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Guide to Buying a Property in Hong Kong

Stamp Duty

  • If you are a first time buyer with a Permanent Hong Kong ID Residence Card, the Stamp Duty (AVD) will range from HK$100 for a property valued at HK$2m or less up to a maximum of 4.25%.
  • If you are buying your second residential property and have a Permanent Hong Kong ID Residence Card, Stamp Duty (AVD) will be at 15%.
  • If you are not a holder of a permanent Hong Kong ID Card, the Stamp Duty will be 15% plus an additional 15% Buyer’s Stamp Duty (BSD), thus a total of 30%.
  • Likewise, if you wish to buy a property using a company, both locally or overseas incorporated, the Stamp Duty will be 15% plus an additional 15% Buyer’s Stamp Duty (BSD), again thus a total of 30%.


Criteria, Saleable Area and Gross Area

Decide on your preferred area in Hong Kong, your main criteria, and approximate budget.

In Hong Kong, apartment sizes are now presented in terms of saleable area, which refers to the net internal or usable area of the property. You will often see gross area quoted as well, but this includes all common areas, facilities and other add-ons, so does not give you a fair indication of the actual apartment’s size. When in doubt always ask for and check the saleable area.


Budget and Affordability

When working out your budget, see how much you have for a down payment, and understand what you can afford on monthly mortgage. In Hong Kong the cash down payments can be anywhere from 30%-60%, with banks lending caps at typically 40%-50%. Developers and other lenders will sometimes lend additional sums to reduce the cash down-payment requirement, but buyers should be very careful to only take out a mortgage based on his/her own affordability.


In Hong Kong, once you find a property you like, the whole transaction time can take place within 6-10 weeks.   The transaction is broken down into 3 key steps:


Step 1: Initial Deposit & Preliminary Agreement for Sale and Purchase (PASP)

  • Buyer and Seller must execute a Preliminary Agreement for Sale and Purchase (known as the PASP).
  • The PASP is normally prepared by the agent.
  • At this stage an initial deposit of between 1%-5% is payable to the vendor or to the vendor’s solicitor.
  • Please note, at this stage the buyer needs to enter the correct name of the buyer or buyers on the PASP, as Hong Kong law does not allow changes to be made after this.


Step 2: Formal Agreement for Sales and Purchase

  • Within 14 days of Step 1, Buyer and Seller must execute the Formal Agreement for Sales & Purchase (known as the ASP)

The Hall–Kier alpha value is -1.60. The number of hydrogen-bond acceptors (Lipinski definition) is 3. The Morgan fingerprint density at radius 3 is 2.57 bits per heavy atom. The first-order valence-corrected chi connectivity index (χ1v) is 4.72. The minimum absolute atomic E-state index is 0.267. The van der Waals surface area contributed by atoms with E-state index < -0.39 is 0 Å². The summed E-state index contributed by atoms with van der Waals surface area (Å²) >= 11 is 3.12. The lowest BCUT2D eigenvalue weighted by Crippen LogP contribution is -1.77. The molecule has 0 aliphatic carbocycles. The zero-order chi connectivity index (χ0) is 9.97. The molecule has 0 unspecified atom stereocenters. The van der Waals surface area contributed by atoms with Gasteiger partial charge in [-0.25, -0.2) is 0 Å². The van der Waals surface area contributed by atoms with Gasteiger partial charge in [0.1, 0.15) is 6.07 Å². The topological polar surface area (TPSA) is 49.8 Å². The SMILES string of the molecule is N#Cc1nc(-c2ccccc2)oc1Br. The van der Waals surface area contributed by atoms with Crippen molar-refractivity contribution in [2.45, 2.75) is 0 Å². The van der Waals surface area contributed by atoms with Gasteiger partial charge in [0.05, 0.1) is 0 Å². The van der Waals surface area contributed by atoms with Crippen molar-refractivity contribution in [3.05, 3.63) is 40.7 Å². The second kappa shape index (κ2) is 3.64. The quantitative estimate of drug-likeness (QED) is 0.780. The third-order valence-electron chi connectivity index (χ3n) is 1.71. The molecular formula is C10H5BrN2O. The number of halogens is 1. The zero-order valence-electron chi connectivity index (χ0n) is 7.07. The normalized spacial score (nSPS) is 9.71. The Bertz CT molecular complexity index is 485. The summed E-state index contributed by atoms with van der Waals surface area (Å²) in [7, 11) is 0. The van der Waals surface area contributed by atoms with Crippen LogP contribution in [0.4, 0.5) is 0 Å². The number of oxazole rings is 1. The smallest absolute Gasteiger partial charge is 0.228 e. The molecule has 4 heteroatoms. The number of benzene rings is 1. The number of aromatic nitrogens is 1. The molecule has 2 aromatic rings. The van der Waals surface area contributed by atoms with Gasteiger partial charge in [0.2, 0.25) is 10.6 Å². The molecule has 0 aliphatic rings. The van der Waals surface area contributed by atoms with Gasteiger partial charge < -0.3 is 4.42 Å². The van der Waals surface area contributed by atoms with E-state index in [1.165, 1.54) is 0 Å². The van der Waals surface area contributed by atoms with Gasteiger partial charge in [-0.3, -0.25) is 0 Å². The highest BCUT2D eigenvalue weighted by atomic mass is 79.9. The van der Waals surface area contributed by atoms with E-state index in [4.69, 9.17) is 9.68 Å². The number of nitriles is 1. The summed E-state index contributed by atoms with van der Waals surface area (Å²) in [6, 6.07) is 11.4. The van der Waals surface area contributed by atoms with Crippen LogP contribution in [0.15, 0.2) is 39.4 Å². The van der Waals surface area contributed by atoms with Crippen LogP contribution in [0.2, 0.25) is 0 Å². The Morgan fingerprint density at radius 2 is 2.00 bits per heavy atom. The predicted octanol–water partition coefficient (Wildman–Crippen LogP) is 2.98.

• The ASP is prepared by the vendor’s lawyers, and the buyers lawyer will review, comment, and once all is agreed, the buyer’s lawyer will arrange for the buyer(s) to sign the ASP and pay the balance of the deposit.
  • At this stage the balance of 10% deposit is payable (less the amount already paid in Step 1)
  • The Stamp Duty payable will also be lodged with you lawyer for them to ensure payment at this stage.


Step 3: Completion

  • The lawyers will prepare the completion documents and the Assignment.
  • The vendor and purchaser would have established a completion date already in Step 1.
  • A few days before the completion date, the buyer will go to his/her’s lawyers office and pay the balance for completion and sign the completion documents.  This will then be passed to vendor’s solicitor to complete the transaction and finalise the assignment


Other Fees:

  • Legal Fees: typically approx. 5,000-10,000 HKD
  • Agency Fees: For second-hand residential sales, 1% of the purchase price is typically payable by the buyer and 1% by the seller to the property agent.
  • For first-hand residential sales, the agent will normally receive commission from the developer and not look to the buyer for additional commission.
  • The buyer may also have to pay some charges in conjunction to management fees, government rates and government rent.



  • If a buyer plans to purchase with a mortgage, it is imperative the buyer understands what the bank will lend and the process, timing and paperwork required by of the bank to approve a mortgage.
  • All buyers should speak to their banks in advance of paying monies, to have a clear understanding as to how much a bank will lend based on income and the property value
  • If you do not need a mortgage, and plan to buy all cash, then this is not an issue.


In Hong Kong most properties are sold on a leasehold basis, so it is important you check with your agent or lawyer how long is remaining on the lease. Some leaseholds may be up to 75 years, other may be higher and even up to 999 years. Freehold is also available in certain areas of Hong Kong, largely in the New Territories.

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